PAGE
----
By Paul Risker. Agnieszka Holland’s three part mini-series Burning Bush (2013) opens with a pictorial and musical energy that swings like a…

Read More »

The Cold Lands, Cold Indeed »

The_Cold_Lands 01

By Robert Kenneth Dator. In The Cold Lands prepare for inspired photography by Wyatt Garfield within which images old-growth forests appear like…

Read More »

The Art of the Steal: Joyous, Clever, and Fun »


By Noah Charney. The first compliment I will pay to the new art heist movie, The Art of the Steal (2013), written…

Read More »


Multicultural Middle-earth: Constructing “Home” and the Post-colonial Imaginary in Peter Jackson’s The Lord of the Rings »


By Laura Crossley. “The nation of course is not a desiring person but a fictive unity imposed on an aggregate of individuals,…

Read More »

Juan Orol, Phantom of the Mexican Cinema »

Juan Orol as Johnny Carmenta.

By Wheeler Winston Dixon. It’s a commonplace thing to discuss the individual vision of filmmakers, on both a national and international level,…

Read More »

The Trouble With Hitchcock »


By Wheeler Winston Dixon. Mark Rutland: “What do you believe in?” Marnie Edgar: “Nothing.” (From Alfred Hitchcock’s Marnie) Alfred Hitchcock is routinely…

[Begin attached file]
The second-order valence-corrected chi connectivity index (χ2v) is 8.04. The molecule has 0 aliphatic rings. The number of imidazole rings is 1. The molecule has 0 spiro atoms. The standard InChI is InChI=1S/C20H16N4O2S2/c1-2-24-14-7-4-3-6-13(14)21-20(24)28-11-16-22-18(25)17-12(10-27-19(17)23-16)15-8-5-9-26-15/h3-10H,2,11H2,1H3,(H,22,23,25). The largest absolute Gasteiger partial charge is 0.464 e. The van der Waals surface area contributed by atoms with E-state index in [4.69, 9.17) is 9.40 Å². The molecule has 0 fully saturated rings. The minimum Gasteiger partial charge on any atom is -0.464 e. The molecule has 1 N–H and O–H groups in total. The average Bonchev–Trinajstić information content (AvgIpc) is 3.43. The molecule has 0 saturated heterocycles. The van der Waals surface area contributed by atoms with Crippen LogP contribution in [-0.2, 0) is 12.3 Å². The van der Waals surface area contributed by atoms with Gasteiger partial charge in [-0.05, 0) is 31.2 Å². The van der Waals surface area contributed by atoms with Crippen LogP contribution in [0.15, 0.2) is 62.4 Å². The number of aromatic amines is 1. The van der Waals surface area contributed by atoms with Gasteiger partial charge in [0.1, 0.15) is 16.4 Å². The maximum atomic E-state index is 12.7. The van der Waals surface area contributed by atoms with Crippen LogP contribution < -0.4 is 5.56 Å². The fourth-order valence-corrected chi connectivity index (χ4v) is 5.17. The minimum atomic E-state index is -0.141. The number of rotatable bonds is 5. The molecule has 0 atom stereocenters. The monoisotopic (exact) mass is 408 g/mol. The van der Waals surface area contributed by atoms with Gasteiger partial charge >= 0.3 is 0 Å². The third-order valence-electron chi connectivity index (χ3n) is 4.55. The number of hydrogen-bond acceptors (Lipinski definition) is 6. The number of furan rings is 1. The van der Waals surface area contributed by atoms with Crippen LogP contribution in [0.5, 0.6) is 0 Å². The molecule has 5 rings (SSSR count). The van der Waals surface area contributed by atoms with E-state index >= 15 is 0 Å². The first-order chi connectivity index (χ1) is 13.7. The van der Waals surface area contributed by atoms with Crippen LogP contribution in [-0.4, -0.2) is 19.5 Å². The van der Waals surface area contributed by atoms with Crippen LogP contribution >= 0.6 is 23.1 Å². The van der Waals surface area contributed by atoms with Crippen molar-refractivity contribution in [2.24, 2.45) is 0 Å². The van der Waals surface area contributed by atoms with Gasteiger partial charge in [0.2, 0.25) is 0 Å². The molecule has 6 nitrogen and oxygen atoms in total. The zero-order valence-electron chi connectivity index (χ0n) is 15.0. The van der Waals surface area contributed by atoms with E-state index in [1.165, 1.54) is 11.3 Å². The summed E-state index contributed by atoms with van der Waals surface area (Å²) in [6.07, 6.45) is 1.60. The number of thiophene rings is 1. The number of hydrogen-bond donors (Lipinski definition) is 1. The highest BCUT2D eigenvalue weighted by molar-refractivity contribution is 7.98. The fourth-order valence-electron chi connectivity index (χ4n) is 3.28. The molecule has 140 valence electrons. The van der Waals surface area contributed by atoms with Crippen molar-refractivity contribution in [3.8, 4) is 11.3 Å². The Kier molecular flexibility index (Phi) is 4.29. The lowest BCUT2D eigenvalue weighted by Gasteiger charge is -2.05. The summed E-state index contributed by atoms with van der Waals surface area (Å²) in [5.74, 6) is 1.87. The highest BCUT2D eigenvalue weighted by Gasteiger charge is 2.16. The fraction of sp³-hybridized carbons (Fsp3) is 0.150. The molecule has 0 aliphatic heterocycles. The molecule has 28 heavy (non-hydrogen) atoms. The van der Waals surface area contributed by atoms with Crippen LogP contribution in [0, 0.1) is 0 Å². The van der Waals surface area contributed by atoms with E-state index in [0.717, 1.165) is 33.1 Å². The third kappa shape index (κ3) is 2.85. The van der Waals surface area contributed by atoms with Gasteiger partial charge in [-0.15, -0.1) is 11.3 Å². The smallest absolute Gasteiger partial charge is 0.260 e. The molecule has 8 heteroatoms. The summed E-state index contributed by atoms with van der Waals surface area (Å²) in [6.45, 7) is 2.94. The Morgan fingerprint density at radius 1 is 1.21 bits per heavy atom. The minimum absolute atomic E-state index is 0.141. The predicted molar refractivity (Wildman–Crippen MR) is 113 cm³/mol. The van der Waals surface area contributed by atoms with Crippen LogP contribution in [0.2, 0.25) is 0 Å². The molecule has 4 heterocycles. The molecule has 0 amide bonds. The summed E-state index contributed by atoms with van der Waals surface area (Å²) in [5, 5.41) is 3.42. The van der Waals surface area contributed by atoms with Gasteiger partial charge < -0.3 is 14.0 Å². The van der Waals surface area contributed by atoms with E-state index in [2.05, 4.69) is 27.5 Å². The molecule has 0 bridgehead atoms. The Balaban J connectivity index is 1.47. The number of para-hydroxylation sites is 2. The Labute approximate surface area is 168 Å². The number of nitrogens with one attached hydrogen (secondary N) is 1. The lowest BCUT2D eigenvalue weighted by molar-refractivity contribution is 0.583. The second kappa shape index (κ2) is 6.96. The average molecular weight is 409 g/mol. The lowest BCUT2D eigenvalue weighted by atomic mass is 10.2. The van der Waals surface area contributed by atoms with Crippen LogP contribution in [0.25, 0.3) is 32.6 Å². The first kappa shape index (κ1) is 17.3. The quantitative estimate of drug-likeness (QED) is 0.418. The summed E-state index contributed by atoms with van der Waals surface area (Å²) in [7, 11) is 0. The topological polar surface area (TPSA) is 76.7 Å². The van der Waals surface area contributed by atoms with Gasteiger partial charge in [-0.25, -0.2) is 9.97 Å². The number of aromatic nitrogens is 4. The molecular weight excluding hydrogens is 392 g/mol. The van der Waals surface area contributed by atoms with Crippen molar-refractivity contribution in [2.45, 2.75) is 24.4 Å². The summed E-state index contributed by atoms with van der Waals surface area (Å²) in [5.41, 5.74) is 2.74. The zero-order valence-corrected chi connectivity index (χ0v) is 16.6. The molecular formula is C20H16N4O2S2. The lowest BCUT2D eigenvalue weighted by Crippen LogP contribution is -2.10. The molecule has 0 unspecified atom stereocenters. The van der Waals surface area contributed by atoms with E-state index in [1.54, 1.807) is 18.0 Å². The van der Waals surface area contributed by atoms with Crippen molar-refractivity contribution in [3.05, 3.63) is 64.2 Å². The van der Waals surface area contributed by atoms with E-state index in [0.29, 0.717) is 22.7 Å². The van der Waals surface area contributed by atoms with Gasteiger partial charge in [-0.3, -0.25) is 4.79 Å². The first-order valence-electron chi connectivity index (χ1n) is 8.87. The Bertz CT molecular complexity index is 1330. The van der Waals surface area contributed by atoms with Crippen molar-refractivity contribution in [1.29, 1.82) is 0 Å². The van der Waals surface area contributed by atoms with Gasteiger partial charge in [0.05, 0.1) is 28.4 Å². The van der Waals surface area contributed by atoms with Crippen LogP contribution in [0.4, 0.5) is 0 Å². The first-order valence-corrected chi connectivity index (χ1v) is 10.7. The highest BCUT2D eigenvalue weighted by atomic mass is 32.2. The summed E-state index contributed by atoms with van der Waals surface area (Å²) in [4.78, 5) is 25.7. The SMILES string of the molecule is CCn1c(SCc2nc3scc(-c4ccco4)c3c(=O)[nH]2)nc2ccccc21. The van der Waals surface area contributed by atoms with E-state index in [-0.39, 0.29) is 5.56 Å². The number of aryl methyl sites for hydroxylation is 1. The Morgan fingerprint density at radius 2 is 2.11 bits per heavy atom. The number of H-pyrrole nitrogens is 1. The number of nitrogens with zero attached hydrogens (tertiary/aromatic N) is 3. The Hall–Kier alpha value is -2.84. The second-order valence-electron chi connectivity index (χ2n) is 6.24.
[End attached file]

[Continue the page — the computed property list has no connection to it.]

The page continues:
Read More »

Female Sexual Pleasure Unpunished in Bright Days Ahead »


By Gwendolyn Audrey Foster. Finally, a film about an older woman who has an affair, and doesn’t get punished by the narrative.…

Read More »

Out of the Furnace: The Question of Adversarial Cinema »


By Christopher Sharrett. I did not see Scott Cooper’s Out of the Furnace during its initial run some months ago, in part…

Read More »

Bruno Dumont and the Revival of the Human, Part 3 »

Camille Claudel 1915

By Christopher Sharrett. To Part 2. Hadewijch Hadewijch is the first of two films (the second is Hors Satan) directly focused on…

Read More »

Bruno Dumont and the Revival of the Human, Part 2 »


By Christopher Sharrett. To Part 1. L’Humanité Bruno Dumont’s second film has been termed by certain commentators a “remake” of La Vie…

Read More »

Bruno Dumont and the Revival of the Human, Part 1 »

La Vie de Jésus

By Christopher Sharrett. Bruno Dumont is among our most important filmmakers, a fact that has gone mostly unnoticed outside Europe. His particular…

Read More »

Surviving the Monster Mom: Child’s Pose »


By Gwendolyn Audrey Foster. “I hope it’s like a mirror.” (Călin Peter Netzer on Child’s Pose) “They fuck you up, your mum…

Read More »

The Narcissistic Sociopathology of Gender: Craig’s Wife and The Hitch-Hiker, Part 2 »

The Hitch-Hiker (19

By Gwendolyn Audrey Foster. To Part 1. While Dorothy Arzner’s Craig’s Wife (1936) revolves around a pathological female who is undone by…

Read More »

Hollywood Nomad: Andrew Dominik’s Aussiewood »

Killing Them Softly

By Stephen Gaunson. “I live here now and I don’t like going home.” (Andrew Dominik qtd. in Sperling 2012) “I wouldn’t mind…

Read More »

Missing in Action: The Lost Version of Vanishing Point »


By Wheeler Winston Dixon. Much has been deservedly written on Richard C. Sarafian’s existential road movie Vanishing Point (1971), a shambling, glorious…